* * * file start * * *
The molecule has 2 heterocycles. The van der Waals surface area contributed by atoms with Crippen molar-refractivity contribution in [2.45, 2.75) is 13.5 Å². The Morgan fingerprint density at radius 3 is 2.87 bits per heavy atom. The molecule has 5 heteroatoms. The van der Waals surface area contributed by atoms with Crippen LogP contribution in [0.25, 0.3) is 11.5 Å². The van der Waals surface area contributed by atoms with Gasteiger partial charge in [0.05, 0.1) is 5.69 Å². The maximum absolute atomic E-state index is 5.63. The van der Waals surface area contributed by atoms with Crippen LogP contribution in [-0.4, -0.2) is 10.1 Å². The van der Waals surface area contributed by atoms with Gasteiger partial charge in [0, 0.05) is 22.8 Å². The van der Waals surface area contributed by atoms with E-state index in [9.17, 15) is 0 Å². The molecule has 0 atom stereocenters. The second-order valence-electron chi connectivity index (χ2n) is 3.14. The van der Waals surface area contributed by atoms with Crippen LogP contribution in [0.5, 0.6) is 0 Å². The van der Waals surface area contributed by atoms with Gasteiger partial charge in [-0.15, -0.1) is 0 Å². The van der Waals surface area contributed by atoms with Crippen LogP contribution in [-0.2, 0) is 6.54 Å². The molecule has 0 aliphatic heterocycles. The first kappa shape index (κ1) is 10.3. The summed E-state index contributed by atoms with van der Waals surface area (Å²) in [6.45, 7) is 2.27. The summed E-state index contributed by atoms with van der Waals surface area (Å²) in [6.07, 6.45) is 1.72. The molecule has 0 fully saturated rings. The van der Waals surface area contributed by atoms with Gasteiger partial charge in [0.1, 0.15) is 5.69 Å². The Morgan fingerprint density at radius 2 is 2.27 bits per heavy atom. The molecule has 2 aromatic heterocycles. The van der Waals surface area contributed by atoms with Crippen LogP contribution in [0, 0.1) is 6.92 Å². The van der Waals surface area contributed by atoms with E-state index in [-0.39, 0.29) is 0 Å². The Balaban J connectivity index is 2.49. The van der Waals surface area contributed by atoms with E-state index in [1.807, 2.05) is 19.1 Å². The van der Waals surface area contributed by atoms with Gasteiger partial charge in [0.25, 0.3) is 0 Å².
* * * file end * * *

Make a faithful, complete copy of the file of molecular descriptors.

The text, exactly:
The molecule has 2 heterocycles. The van der Waals surface area contributed by atoms with Crippen molar-refractivity contribution in [2.45, 2.75) is 13.5 Å². The Morgan fingerprint density at radius 3 is 2.87 bits per heavy atom. The molecule has 5 heteroatoms. The van der Waals surface area contributed by atoms with Crippen LogP contribution in [0.25, 0.3) is 11.5 Å². The van der Waals surface area contributed by atoms with Gasteiger partial charge in [0.05, 0.1) is 5.69 Å². The maximum absolute atomic E-state index is 5.63. The van der Waals surface area contributed by atoms with Crippen LogP contribution in [-0.4, -0.2) is 10.1 Å². The van der Waals surface area contributed by atoms with Gasteiger partial charge in [0, 0.05) is 22.8 Å². The van der Waals surface area contributed by atoms with E-state index in [9.17, 15) is 0 Å². The molecule has 0 atom stereocenters. The second-order valence-electron chi connectivity index (χ2n) is 3.14. The van der Waals surface area contributed by atoms with Crippen LogP contribution in [0.5, 0.6) is 0 Å². The van der Waals surface area contributed by atoms with Gasteiger partial charge in [-0.15, -0.1) is 0 Å². The van der Waals surface area contributed by atoms with Crippen LogP contribution in [-0.2, 0) is 6.54 Å². The molecule has 0 aliphatic heterocycles. The first kappa shape index (κ1) is 10.3. The summed E-state index contributed by atoms with van der Waals surface area (Å²) in [6.45, 7) is 2.27. The summed E-state index contributed by atoms with van der Waals surface area (Å²) in [6.07, 6.45) is 1.72. The molecule has 0 fully saturated rings. The van der Waals surface area contributed by atoms with Gasteiger partial charge in [0.1, 0.15) is 5.69 Å². The Morgan fingerprint density at radius 2 is 2.27 bits per heavy atom. The molecule has 2 aromatic heterocycles. The van der Waals surface area contributed by atoms with Crippen LogP contribution in [0, 0.1) is 6.92 Å². The van der Waals surface area contributed by atoms with E-state index in [-0.39, 0.29) is 0 Å². The Balaban J connectivity index is 2.49. The van der Waals surface area contributed by atoms with E-state index in [1.807, 2.05) is 19.1 Å². The van der Waals surface area contributed by atoms with Gasteiger partial charge in [0.25, 0.3) is 0 Å².